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:: Posted by American Biotechnologist on 08-01-2011
In a previous post we told you how how Dr. Anthony Atala’s lab at Wake Forest Institute uses a “printer” to print organs such as kidneys from cultured cells. Although the machine shown in that post “prints” cells into organs, the apparatus itself is far from a traditional printer.
However, Dr. Atala’s lab DOES have an actual inket printer which they have modified to print skin cells onto a 3-D scaffold which is currently being used by the US armed forces to treat severe burn victims.
When my friends saw this video they thought it was science fiction. However, as a molecular and cell biologist, I can actually appreciate the video and it is totally out of the realm of science fiction for me.
However, the 3-D printer shown below is unbelievably awesome! Isn’t it funny how our perspective changes depending on where we’ve come from!
:: Posted by American Biotechnologist on 07-28-2011
In these lazy summer days I find myself spending more time looking for and reading interesting/humorous blog posts by fellow scientists. My latest find is a blog by American PhD candidate “Try Nerdy” (TN). Although I don’t know his/her real name, (it is not listed in the TN about page), I do know that TN is a molecular biologist who helps distill complicated scientific material into easily digestible bits for his/her non-scientist readership. TN also has a great sense of humor and publishes some captivating stuff including TN’s latest post “The Inside Jokes of Scientists.”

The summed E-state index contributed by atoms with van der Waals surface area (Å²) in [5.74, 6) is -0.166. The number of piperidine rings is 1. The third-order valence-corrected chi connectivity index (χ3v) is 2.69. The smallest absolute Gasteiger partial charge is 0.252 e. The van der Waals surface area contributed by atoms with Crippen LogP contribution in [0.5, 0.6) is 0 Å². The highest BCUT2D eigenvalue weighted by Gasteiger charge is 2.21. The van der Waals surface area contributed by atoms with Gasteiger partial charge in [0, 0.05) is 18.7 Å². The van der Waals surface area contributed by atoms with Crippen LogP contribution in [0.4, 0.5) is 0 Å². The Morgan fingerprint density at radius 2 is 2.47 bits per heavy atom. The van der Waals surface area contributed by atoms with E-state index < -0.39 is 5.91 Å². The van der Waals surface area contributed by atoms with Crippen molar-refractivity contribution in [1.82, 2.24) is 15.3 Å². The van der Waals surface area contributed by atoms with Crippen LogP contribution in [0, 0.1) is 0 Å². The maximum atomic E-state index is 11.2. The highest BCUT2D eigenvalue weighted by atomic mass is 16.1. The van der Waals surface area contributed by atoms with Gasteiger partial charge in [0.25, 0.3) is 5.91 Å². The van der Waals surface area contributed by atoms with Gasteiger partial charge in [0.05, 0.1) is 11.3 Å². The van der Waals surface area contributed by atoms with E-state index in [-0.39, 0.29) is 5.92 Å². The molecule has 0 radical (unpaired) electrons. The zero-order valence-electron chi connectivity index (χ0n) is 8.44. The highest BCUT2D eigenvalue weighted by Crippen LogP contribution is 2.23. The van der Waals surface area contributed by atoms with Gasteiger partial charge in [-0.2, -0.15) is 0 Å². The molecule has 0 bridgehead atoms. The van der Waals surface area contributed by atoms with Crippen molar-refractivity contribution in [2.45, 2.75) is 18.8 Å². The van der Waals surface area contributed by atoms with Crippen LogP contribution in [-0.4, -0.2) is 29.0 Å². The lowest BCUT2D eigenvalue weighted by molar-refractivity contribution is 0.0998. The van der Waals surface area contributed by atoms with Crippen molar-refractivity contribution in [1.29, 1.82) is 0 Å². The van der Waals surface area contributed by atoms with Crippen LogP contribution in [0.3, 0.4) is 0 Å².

If you were ever curious as to how crazy sounding proteins such as R2D2 and C3PO got their names, check out TN’s blog.
I am a scientist and despite TN’s claim that Try Nerdy is not focused on scientists I will continue to follow. Keep up the good work TN!
Now another cool app has been added to your iPhone’s medical repitoire. The Melenoma Risk Assessment Tool by Health Discovery Corporation, is designed to help users learn about melanoma and identify areas on their skin which may need attention from a physician specializing in the diagnosis of melanoma.
Using the iPhone camera feature, users can take a picture of their skin lesions and moles and within seconds receive a risk analysis of their uploaded picture being a melanoma. Utilizing your iPhone GPS, MelApp can refer you to a nearby physician specializing in the diagnosis and treatment of melanoma for proper medical follow up, without the need to input a zip code or any personal information. These pictures also can be stored on MelApp and reviewed for changes in the skin lesions occurring over time.
:: Posted by American Biotechnologist on 07-07-2011
Here’s a great cartoon illustrating the perception of science in popular culture versus actual science. The cartoon was created by Paul Vallett over at the Electron Café and has been reprinted below with his permisson.